Every hiring manager knows that helping new employees get a handle on an existing company culture can be difficult – and current circumstances aren’t making it any easier. The coronavirus pandemic has forced many workplaces to suddenly shift to completely remote work. And for those responding to the pandemic, there is now an added challenge of hiring and onboarding on an accelerated timeline.
In circumstances where we’re more physically disconnected than ever, how can you ensure your newest recruits have what they need to connect with your company culture?
Make your mission and values clear and accessible
A company’s mission statement and organizational values are like the guiding compass that serves as the foundation for your culture. For new hires, immediate knowledge of them can help them acclimate faster and more effectively. From how decisions are made to the way teams work together, a clear understanding of this cultural bedrock can propel them forward. Ensure your mission statement is a major part of the onboarding process and is easily accessible on an ongoing basis for reference.
Keep the conversation(s) going
Your workforce might be temporarily displaced or fighting under the strain of increased responsibility. But that doesn’t mean the vital human connections that keep a culture thriving can be left by the wayside. Whether it’s quick, regular, virtual check-ins with a manager or scheduled meetings with other employees across the team, keeping in close contact with new hires is vital during this period. Don’t focus on duration, but on impact: If you’re trying to manage schedules for a large number of new coworkers, even a few minutes to make sure they have what they need and see how they’re feeling can make all the difference.
Ask, don’t tell
One temptation when facing a massive number of new hires can be to bombard them with a massive amount of new information about your company’s culture. And that information might even be designed, packaged and presented in a way that’s specific and, frankly, terrific. But the conversations happening can’t just be one-way. Use your check-in opportunities to solicit feedback from your new hires. Ask them what’s working, what’s not and what they see that could be improved. They’re bringing fresh eyes not only to their everyday roles, but to the larger team dynamic your organization is built on. That’s a valuable perspective for you to hear, and a chance for you to demonstrate the support and inclusivity you’d like them to know your culture offers.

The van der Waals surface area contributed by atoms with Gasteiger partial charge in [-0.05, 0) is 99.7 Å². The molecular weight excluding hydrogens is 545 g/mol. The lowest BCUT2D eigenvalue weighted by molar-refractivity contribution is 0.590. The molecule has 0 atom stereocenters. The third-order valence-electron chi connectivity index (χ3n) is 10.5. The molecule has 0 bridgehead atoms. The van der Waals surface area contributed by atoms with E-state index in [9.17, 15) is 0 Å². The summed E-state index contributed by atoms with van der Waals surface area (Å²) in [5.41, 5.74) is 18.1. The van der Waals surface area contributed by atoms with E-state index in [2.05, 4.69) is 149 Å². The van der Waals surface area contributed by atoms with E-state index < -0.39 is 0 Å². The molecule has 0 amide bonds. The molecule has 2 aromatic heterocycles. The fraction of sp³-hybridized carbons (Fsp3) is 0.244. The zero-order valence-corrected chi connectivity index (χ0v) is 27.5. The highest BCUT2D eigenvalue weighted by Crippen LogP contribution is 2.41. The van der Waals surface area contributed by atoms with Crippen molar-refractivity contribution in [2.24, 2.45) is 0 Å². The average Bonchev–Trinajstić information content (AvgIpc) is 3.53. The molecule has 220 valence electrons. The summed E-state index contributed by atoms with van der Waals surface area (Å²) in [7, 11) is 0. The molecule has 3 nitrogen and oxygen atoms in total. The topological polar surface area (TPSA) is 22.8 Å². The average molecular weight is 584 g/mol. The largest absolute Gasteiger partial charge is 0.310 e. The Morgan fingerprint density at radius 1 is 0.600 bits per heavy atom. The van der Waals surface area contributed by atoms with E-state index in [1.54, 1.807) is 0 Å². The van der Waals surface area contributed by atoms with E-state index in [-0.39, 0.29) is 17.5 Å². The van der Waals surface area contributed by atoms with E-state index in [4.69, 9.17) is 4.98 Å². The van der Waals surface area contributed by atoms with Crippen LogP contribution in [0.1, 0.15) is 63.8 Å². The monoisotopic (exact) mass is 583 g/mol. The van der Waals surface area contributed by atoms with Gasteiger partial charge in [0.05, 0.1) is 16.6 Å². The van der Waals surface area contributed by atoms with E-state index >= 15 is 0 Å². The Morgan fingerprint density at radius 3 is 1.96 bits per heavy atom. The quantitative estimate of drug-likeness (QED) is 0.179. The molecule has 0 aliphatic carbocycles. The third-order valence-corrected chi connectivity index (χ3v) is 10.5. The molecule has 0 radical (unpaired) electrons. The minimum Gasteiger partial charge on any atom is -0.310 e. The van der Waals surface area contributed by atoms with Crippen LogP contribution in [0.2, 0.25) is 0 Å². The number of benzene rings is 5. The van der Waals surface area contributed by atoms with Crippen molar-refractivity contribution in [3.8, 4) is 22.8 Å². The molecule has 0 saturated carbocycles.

Use remote offices to your advantage
One thing we’ve all realized throughout this pandemic is how dependent we are on technology. The same tools that allow us to work remotely, over great distances, can also be harnessed to give us new tactics for reaching large numbers of new hires for reasons beyond product- or role-specific training. The key is to enrich your onboarding (and ongoing) practices with exposure to your cultural strengths. Use virtual meetups to conduct team-building activities, or create new chances to share information with remote lunch-and-learns. With a little creativity, you can still facilitate engaging employee experiences, no matter where your people are physically located.